Myxoma virus was introduced into the European rabbit population of Australia in 1950. Although the virus was initially highly lethal in rabbits, there was rapid selection for less virulent strains of virus and innately resistant rabbits. To investigate the basis of resistance to myxoma virus, we have compared the pathogensis of the virulent strain of myxoma virus originally released into Australia and an attenuated, naturally derived field strain of myxoma virus. This was done in laboratory rabbits, which have not been selected for resistance, and in wild rabbits that have developed significant resistance. Wild rabbits were able to recover from infection with virus that was always lethal in laboratory rabbits. Laboratory rabbits were able to control and recover from infection with attenuated virus. This virus caused a trivial disease in wild rabbits. There was little difference between laboratory and wild rabbits in titers of either virulent or attenuated virus in the skin at the inoculation site. However, resistant wild rabbits had a 10- to 100-fold lower titer of virulent virus within the lymph node draining the inoculation site and controlled virus replication in tissues distal to the draining lymph node. Replication of virus in lymphocytes or fibroblasts cultured from wild and laboratory rabbits demonstrated that resistance was not due to altered cellular permissivity for replication. Neutralizing antibodies were present in both susceptible and resistant rabbits, suggesting that these have no significant role in resistance. We hypothesise that resistance is due to an enhanced innate immune response that allows the rabbit to mount an effective cellular immune response.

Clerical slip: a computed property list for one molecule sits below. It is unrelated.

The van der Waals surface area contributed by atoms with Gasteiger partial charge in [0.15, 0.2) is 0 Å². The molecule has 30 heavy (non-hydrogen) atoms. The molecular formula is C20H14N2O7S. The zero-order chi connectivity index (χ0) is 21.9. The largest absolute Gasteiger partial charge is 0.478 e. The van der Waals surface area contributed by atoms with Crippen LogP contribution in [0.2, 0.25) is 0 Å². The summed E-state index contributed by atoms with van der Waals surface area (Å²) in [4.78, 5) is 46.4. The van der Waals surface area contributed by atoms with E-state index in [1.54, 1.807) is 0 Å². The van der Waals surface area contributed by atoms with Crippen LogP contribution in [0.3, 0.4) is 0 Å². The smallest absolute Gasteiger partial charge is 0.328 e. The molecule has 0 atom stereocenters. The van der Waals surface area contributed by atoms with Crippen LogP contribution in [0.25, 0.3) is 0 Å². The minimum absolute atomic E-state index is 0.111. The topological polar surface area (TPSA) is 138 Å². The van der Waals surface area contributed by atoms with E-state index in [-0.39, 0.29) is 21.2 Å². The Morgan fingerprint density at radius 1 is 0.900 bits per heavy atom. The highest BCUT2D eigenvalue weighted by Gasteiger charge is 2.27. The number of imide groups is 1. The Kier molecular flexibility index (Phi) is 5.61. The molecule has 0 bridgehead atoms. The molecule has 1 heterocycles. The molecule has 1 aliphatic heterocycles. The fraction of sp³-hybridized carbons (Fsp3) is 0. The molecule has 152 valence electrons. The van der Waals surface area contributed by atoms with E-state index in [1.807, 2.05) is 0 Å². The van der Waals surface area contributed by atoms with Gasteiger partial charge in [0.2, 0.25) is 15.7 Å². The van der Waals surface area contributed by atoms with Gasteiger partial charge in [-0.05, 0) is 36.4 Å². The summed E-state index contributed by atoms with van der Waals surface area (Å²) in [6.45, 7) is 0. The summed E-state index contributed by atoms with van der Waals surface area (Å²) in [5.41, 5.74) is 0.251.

Copyright 2000 Academic Press.